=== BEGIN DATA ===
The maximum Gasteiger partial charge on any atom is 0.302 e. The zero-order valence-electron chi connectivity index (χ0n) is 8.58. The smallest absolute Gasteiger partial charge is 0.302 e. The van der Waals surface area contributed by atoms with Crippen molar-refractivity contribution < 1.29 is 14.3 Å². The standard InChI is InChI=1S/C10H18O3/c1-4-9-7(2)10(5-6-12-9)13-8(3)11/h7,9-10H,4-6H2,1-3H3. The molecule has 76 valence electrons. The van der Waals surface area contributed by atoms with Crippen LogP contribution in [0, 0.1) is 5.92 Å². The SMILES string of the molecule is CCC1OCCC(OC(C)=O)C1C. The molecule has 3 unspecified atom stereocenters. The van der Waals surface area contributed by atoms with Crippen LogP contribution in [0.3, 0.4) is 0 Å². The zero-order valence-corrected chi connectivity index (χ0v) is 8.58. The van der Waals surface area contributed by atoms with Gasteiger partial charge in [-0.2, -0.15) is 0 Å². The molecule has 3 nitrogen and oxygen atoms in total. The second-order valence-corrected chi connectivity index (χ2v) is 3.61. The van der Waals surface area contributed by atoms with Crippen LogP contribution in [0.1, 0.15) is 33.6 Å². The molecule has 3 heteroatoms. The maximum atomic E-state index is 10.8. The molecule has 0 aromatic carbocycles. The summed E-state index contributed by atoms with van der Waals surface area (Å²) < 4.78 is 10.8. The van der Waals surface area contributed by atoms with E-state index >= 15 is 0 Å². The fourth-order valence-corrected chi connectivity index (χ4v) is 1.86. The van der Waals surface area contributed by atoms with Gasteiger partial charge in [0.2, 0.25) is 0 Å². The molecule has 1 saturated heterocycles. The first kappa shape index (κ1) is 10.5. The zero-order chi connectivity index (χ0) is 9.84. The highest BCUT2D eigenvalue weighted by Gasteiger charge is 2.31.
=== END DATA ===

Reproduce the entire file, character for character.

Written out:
The maximum Gasteiger partial charge on any atom is 0.302 e. The zero-order valence-electron chi connectivity index (χ0n) is 8.58. The smallest absolute Gasteiger partial charge is 0.302 e. The van der Waals surface area contributed by atoms with Crippen molar-refractivity contribution < 1.29 is 14.3 Å². The standard InChI is InChI=1S/C10H18O3/c1-4-9-7(2)10(5-6-12-9)13-8(3)11/h7,9-10H,4-6H2,1-3H3. The molecule has 76 valence electrons. The van der Waals surface area contributed by atoms with Crippen LogP contribution in [0, 0.1) is 5.92 Å². The SMILES string of the molecule is CCC1OCCC(OC(C)=O)C1C. The molecule has 3 unspecified atom stereocenters. The van der Waals surface area contributed by atoms with Crippen LogP contribution in [0.3, 0.4) is 0 Å². The zero-order valence-corrected chi connectivity index (χ0v) is 8.58. The van der Waals surface area contributed by atoms with Gasteiger partial charge in [-0.2, -0.15) is 0 Å². The molecule has 3 nitrogen and oxygen atoms in total. The second-order valence-corrected chi connectivity index (χ2v) is 3.61. The van der Waals surface area contributed by atoms with Crippen LogP contribution in [0.1, 0.15) is 33.6 Å². The molecule has 3 heteroatoms. The maximum atomic E-state index is 10.8. The molecule has 0 aromatic carbocycles. The summed E-state index contributed by atoms with van der Waals surface area (Å²) < 4.78 is 10.8. The van der Waals surface area contributed by atoms with E-state index >= 15 is 0 Å². The fourth-order valence-corrected chi connectivity index (χ4v) is 1.86. The van der Waals surface area contributed by atoms with Gasteiger partial charge in [0.2, 0.25) is 0 Å². The molecule has 1 saturated heterocycles. The first kappa shape index (κ1) is 10.5. The zero-order chi connectivity index (χ0) is 9.84. The highest BCUT2D eigenvalue weighted by Gasteiger charge is 2.31.